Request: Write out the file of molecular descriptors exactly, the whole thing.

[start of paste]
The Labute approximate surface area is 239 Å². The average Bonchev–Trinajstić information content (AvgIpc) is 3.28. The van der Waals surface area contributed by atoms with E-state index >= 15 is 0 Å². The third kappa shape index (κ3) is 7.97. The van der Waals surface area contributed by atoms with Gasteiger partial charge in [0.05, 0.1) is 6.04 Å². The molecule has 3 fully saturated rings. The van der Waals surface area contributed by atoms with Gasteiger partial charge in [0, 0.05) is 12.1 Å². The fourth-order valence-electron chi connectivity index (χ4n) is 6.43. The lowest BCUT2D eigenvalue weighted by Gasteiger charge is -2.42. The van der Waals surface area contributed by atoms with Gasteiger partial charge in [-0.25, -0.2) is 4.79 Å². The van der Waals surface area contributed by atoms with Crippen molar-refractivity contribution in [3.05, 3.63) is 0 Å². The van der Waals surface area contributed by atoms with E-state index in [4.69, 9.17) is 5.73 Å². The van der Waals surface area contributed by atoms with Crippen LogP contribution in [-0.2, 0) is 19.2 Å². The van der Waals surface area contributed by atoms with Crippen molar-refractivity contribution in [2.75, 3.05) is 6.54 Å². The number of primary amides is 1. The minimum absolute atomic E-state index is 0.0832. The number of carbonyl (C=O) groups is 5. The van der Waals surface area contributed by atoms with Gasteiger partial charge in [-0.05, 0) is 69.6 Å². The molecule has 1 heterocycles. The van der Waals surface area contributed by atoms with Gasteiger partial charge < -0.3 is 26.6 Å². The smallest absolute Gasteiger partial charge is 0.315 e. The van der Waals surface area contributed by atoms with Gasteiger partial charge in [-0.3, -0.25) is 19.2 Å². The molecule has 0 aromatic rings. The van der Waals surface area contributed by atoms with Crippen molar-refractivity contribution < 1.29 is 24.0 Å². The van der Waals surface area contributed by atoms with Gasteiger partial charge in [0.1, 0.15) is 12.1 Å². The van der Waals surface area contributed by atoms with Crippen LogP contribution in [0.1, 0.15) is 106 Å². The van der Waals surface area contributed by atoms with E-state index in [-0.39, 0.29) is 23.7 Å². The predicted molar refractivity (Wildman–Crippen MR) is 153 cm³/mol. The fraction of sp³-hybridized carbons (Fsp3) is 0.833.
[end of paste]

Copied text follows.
The Labute approximate surface area is 239 Å². The average Bonchev–Trinajstić information content (AvgIpc) is 3.28. The van der Waals surface area contributed by atoms with E-state index >= 15 is 0 Å². The third kappa shape index (κ3) is 7.97. The van der Waals surface area contributed by atoms with Gasteiger partial charge in [0.05, 0.1) is 6.04 Å². The molecule has 3 fully saturated rings. The van der Waals surface area contributed by atoms with Gasteiger partial charge in [0, 0.05) is 12.1 Å². The fourth-order valence-electron chi connectivity index (χ4n) is 6.43. The lowest BCUT2D eigenvalue weighted by Gasteiger charge is -2.42. The van der Waals surface area contributed by atoms with Gasteiger partial charge in [-0.25, -0.2) is 4.79 Å². The van der Waals surface area contributed by atoms with Crippen molar-refractivity contribution in [3.05, 3.63) is 0 Å². The van der Waals surface area contributed by atoms with E-state index in [4.69, 9.17) is 5.73 Å². The van der Waals surface area contributed by atoms with Crippen LogP contribution in [-0.2, 0) is 19.2 Å². The van der Waals surface area contributed by atoms with Crippen molar-refractivity contribution in [2.75, 3.05) is 6.54 Å². The number of primary amides is 1. The minimum absolute atomic E-state index is 0.0832. The number of carbonyl (C=O) groups is 5. The van der Waals surface area contributed by atoms with Gasteiger partial charge in [-0.05, 0) is 69.6 Å². The molecule has 1 heterocycles. The van der Waals surface area contributed by atoms with Gasteiger partial charge < -0.3 is 26.6 Å². The smallest absolute Gasteiger partial charge is 0.315 e. The van der Waals surface area contributed by atoms with Gasteiger partial charge in [-0.3, -0.25) is 19.2 Å². The molecule has 0 aromatic rings. The van der Waals surface area contributed by atoms with Crippen molar-refractivity contribution < 1.29 is 24.0 Å². The van der Waals surface area contributed by atoms with Gasteiger partial charge in [0.1, 0.15) is 12.1 Å². The van der Waals surface area contributed by atoms with Crippen LogP contribution in [0.1, 0.15) is 106 Å². The van der Waals surface area contributed by atoms with E-state index in [-0.39, 0.29) is 23.7 Å². The predicted molar refractivity (Wildman–Crippen MR) is 153 cm³/mol. The fraction of sp³-hybridized carbons (Fsp3) is 0.833.